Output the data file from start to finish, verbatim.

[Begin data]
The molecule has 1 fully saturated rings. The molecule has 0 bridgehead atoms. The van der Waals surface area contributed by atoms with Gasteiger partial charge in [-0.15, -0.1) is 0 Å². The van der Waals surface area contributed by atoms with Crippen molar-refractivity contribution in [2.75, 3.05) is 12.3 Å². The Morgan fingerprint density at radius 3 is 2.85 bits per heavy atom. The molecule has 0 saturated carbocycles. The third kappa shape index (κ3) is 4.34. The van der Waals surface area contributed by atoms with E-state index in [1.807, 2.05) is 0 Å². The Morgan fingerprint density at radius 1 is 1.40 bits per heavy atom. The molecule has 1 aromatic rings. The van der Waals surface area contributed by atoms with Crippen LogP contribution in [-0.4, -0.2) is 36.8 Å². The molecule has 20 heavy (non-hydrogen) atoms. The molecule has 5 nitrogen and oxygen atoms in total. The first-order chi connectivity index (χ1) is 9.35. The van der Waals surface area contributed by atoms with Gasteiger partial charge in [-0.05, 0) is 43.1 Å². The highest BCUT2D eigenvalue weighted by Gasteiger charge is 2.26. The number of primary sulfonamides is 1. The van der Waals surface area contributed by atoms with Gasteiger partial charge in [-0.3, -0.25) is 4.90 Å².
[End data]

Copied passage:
The molecule has 1 fully saturated rings. The molecule has 0 bridgehead atoms. The van der Waals surface area contributed by atoms with Gasteiger partial charge in [-0.15, -0.1) is 0 Å². The van der Waals surface area contributed by atoms with Crippen molar-refractivity contribution in [2.75, 3.05) is 12.3 Å². The Morgan fingerprint density at radius 3 is 2.85 bits per heavy atom. The molecule has 0 saturated carbocycles. The third kappa shape index (κ3) is 4.34. The van der Waals surface area contributed by atoms with E-state index in [1.807, 2.05) is 0 Å². The Morgan fingerprint density at radius 1 is 1.40 bits per heavy atom. The molecule has 1 aromatic rings. The van der Waals surface area contributed by atoms with Crippen LogP contribution in [-0.4, -0.2) is 36.8 Å². The molecule has 20 heavy (non-hydrogen) atoms. The molecule has 5 nitrogen and oxygen atoms in total. The first-order chi connectivity index (χ1) is 9.35. The van der Waals surface area contributed by atoms with Gasteiger partial charge in [-0.05, 0) is 43.1 Å². The highest BCUT2D eigenvalue weighted by Gasteiger charge is 2.26. The number of primary sulfonamides is 1. The van der Waals surface area contributed by atoms with Gasteiger partial charge in [-0.3, -0.25) is 4.90 Å².